Still, the net result is that there is no particular tyranny which requires any strict repetition between floors – or certainly not one that constrains the exterior expression of the successive layers of terraces.  What appears at first sight in the Melbourne project to be a gratuitous superimposition of irrelevant metaphor in the design development, turns out to be clear-sighted, rational exploitation of the potential expression of the discipline of form.  Arguably more so than the ascetic aesthetics of early modernism.

Of course, this begs the question of whether there are other constraints, that should become the parameters to which these new, freer forms should respond.  It is the relative weakness of many architects, in identifying the contextual and environmental factors that logically constitute such constraints, that often offends.

Friday, 11 October 2013

Greenwash olympics

Being a Sydneysider and an academic with an interest in sustainability, it has been an article of faith for me that the 2000 Sydney Olympics were deservedly hailed as a milestone in the history of the event.  Sydney pitched for and won the games by emphasizing the sustainability credentials of the bid.

The sustainability initiatives began with the main site itself, a heavily polluted brownfields wasteland.  Former activities had included the city's main abattoir, as well as industries that had apparently specialized in leaking heavy metals, hydrocarbons and dioxins into the silt of the adjacent harbour bays.  To rehabilitate the site involved the development of pioneering encapsulation and other strategies.  The Athletes' Village was watered down by commercial development interests from its idealistic competition winning scheme, but at the time of its construction still managed to be the largest residential building integrated photovoltaics (BIPV) installation.  Of course it was overtaken very quickly for that particular title, but the village did do the job of proving real estate agents wrong about the post-games marketability of smaller, better designed, more energy efficient dwellings.  For the main venues, the sustainability initiatives were largely in developing analysis and evaluation tools, including embodied energy inventories of materials, that enabled the application of life cycle thinking in their design.  There were lots of other smaller initiatives as well, like district grey water treatment and duplicate reticulation of recycled water.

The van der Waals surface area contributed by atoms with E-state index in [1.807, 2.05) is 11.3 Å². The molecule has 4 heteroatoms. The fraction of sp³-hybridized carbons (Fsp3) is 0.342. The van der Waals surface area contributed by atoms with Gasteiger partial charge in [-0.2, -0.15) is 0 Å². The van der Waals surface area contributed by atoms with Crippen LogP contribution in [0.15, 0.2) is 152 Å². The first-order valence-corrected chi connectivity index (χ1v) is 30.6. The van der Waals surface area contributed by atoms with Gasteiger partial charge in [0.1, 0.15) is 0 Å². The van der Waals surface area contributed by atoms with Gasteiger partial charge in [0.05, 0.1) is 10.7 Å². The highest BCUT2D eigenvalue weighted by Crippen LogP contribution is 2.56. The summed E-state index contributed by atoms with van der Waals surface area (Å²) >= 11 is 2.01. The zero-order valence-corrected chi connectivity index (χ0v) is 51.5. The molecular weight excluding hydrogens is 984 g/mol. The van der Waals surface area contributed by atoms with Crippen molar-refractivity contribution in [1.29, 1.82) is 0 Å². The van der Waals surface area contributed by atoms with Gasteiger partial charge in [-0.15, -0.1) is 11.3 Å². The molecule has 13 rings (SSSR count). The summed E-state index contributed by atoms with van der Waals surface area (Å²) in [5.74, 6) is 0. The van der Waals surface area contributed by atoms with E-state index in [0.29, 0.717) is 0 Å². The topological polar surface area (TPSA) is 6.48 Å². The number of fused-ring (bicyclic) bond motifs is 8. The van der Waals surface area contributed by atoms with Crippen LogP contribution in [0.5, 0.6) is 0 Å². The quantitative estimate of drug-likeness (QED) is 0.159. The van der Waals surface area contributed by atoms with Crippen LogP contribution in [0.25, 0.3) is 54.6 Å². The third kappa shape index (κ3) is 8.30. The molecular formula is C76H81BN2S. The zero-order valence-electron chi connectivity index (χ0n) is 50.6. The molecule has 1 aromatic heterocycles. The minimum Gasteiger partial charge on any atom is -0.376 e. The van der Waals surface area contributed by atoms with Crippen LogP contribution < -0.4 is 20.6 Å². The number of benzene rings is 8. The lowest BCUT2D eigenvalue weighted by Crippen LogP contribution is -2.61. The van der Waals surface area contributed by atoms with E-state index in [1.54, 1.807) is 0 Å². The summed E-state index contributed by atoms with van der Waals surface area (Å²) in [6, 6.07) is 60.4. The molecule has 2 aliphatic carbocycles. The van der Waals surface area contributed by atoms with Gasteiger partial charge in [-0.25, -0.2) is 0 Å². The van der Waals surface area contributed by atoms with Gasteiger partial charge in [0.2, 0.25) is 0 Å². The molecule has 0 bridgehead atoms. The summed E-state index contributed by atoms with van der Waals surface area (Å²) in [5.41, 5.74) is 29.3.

All-in-all, it has been suggested that Sydney added a 'third ideal' of sustainability to the two Olympic ideals of sport and culture.  No subsequent pitch for hosting the Games has been able to avoid credentialing its bid with claims of sustainability initiatives.
Of course, one of the issues that has undermined this rosy picture, is the difficulty of maintaining a genuine use for the Olympic Games venues after the closing ceremony cheering dies away.  Unless that long-term use is socially and financially sustainable, even better than normal environmental sustainability practices loose something of their cachet. 

There has been a fairly grim, and relentless reporting, of just how difficult it has been for most cities to avoid the stadia and other crowd pleasers turning into white elephants.  Perhaps the worst is Greece, where the financial crisis has resulted in funds for maintenance being withdrawn, and venues literally abandoned.